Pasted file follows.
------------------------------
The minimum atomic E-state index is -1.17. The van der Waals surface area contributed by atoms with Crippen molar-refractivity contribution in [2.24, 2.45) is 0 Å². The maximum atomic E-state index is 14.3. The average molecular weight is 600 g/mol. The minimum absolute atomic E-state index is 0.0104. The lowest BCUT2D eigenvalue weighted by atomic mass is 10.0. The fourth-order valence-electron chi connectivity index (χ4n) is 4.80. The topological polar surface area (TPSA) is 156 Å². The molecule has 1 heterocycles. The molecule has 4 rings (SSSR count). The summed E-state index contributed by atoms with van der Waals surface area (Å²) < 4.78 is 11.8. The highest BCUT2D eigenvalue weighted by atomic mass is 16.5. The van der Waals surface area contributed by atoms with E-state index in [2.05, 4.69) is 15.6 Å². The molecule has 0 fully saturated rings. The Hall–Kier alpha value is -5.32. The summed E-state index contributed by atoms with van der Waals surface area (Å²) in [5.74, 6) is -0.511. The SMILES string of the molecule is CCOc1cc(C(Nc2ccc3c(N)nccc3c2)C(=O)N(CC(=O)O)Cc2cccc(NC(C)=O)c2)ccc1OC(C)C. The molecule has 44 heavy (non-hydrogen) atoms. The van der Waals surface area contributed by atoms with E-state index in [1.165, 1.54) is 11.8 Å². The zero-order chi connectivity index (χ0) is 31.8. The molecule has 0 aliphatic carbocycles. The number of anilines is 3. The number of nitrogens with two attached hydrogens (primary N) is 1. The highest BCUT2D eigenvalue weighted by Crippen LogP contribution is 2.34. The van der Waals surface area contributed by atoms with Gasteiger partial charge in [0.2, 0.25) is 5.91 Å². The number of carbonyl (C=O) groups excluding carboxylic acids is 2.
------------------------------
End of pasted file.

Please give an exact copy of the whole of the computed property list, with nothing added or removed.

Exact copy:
The minimum atomic E-state index is -1.17. The van der Waals surface area contributed by atoms with Crippen molar-refractivity contribution in [2.24, 2.45) is 0 Å². The maximum atomic E-state index is 14.3. The average molecular weight is 600 g/mol. The minimum absolute atomic E-state index is 0.0104. The lowest BCUT2D eigenvalue weighted by atomic mass is 10.0. The fourth-order valence-electron chi connectivity index (χ4n) is 4.80. The topological polar surface area (TPSA) is 156 Å². The molecule has 1 heterocycles. The molecule has 4 rings (SSSR count). The summed E-state index contributed by atoms with van der Waals surface area (Å²) < 4.78 is 11.8. The highest BCUT2D eigenvalue weighted by atomic mass is 16.5. The van der Waals surface area contributed by atoms with E-state index in [2.05, 4.69) is 15.6 Å². The molecule has 0 fully saturated rings. The Hall–Kier alpha value is -5.32. The summed E-state index contributed by atoms with van der Waals surface area (Å²) in [5.74, 6) is -0.511. The SMILES string of the molecule is CCOc1cc(C(Nc2ccc3c(N)nccc3c2)C(=O)N(CC(=O)O)Cc2cccc(NC(C)=O)c2)ccc1OC(C)C. The molecule has 44 heavy (non-hydrogen) atoms. The van der Waals surface area contributed by atoms with E-state index in [1.165, 1.54) is 11.8 Å². The zero-order chi connectivity index (χ0) is 31.8. The molecule has 0 aliphatic carbocycles. The number of anilines is 3. The number of nitrogens with two attached hydrogens (primary N) is 1. The highest BCUT2D eigenvalue weighted by Crippen LogP contribution is 2.34. The van der Waals surface area contributed by atoms with Gasteiger partial charge in [0.2, 0.25) is 5.91 Å². The number of carbonyl (C=O) groups excluding carboxylic acids is 2.